ETFs and China’s back-to-the-future moment
Experts wonder whether it's 1940 or 2008.
April 8, 2015
While no one can agree what the future of China’s economy looks like, one thing does seem clear: it’s having a back-to-the-future moment. As this article in Forbes puts it, some believe today’s China today looks like the U.S. after World War II as it builds the institutions that will transform it into the leader of the global economy in the decades to come. Others think China’s troubled banking sector makes it look more like the U.S. in 2008—I don’t need to tell you what happens next.
It’s worth noting how those divided views are playing out in the investment space, where investors appear to have differing views on future prospects for Chinese firms.
Benziga reports that China A-shares exchange-traded funds (ETFs) saw an outflow of US$2.37 billion last month—the largest since December—as investors cash in ahead of what looks like more bad news for the Chinese economy. Valuations of A-share listed stocks have become expensive relative to their Hong Kong counterparts. Consider that Shanghai A-shares are trading at 13.3 times forward earnings (versus the MSCI China, which trades at 10 times).
That’s the doom and gloom camp.
But as investors ditch stocks of mainland China’s largest companies, some have set their sights on smaller companies. According to Bloomberg, two ETFs that buy mainland-traded Chinese stocks with assets of less than US$45 million have outperformed 1,500 U.S.-listed funds so far this year.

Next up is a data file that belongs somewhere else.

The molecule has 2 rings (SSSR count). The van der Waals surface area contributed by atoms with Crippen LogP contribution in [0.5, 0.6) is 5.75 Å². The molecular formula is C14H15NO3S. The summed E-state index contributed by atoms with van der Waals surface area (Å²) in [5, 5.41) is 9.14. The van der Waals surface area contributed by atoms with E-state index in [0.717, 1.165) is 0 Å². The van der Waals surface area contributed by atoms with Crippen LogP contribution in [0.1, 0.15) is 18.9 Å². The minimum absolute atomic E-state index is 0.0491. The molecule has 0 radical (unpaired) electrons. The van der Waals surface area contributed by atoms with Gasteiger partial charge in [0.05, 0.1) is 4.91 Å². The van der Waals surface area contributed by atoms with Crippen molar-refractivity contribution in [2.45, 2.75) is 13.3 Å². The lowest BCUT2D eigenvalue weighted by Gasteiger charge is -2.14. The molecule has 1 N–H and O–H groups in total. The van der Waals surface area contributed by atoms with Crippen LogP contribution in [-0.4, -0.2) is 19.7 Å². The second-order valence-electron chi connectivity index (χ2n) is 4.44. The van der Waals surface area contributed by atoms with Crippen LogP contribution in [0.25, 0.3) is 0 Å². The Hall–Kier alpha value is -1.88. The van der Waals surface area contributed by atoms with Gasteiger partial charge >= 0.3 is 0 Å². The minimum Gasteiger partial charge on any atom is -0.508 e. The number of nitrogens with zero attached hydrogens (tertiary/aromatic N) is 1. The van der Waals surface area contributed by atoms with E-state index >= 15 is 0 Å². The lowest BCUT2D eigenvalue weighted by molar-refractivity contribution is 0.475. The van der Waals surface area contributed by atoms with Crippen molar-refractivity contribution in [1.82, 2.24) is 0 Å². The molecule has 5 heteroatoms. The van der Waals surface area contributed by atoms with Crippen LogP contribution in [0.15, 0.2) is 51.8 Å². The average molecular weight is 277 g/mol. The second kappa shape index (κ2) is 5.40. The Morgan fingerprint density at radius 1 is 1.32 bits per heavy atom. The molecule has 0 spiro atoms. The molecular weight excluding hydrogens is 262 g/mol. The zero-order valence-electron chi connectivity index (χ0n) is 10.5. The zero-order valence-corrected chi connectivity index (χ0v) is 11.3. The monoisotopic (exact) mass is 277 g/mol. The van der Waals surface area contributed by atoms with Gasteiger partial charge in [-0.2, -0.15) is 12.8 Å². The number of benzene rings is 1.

The Market Vectors China AMC SME-ChiNext ETF, which focuses on technology and software companies, has surged 49%. The Deutsche X-trackers Harvest CSI 500 China-A Shares Small Cap ETF has gained 37%.
The small cap market is growing rapidly on the back of promises from the government to support developing industries such as technology and healthcare—industries that can help diversify an economy that is still too concentrated in slowing areas such as manufacturing and property development.
So investors are still focused on China. They’re just trying to figure out where its future lies and how to tap into what could be its 1940s moment, with a bright and profitable future ahead.
It’s worth noting, however, that China is apparently experiencing an irrational moment: Bloomberg reports that in the span of just two weeks, China’s stock rally sparked 2.8 million rookie investors to open up new equity accounts (the equivalent of the population of Chicago). More than two-thirds of new investors don’t have a high school degree, and signs of inexperienced investors’ influence on China’s stock market are appearing, particularly in penny stocks, which have outperformed.
Whatever kind of moment China is having, there are a lot of different factors at play—exactly what kind of future they lead to, however, remains open for debate.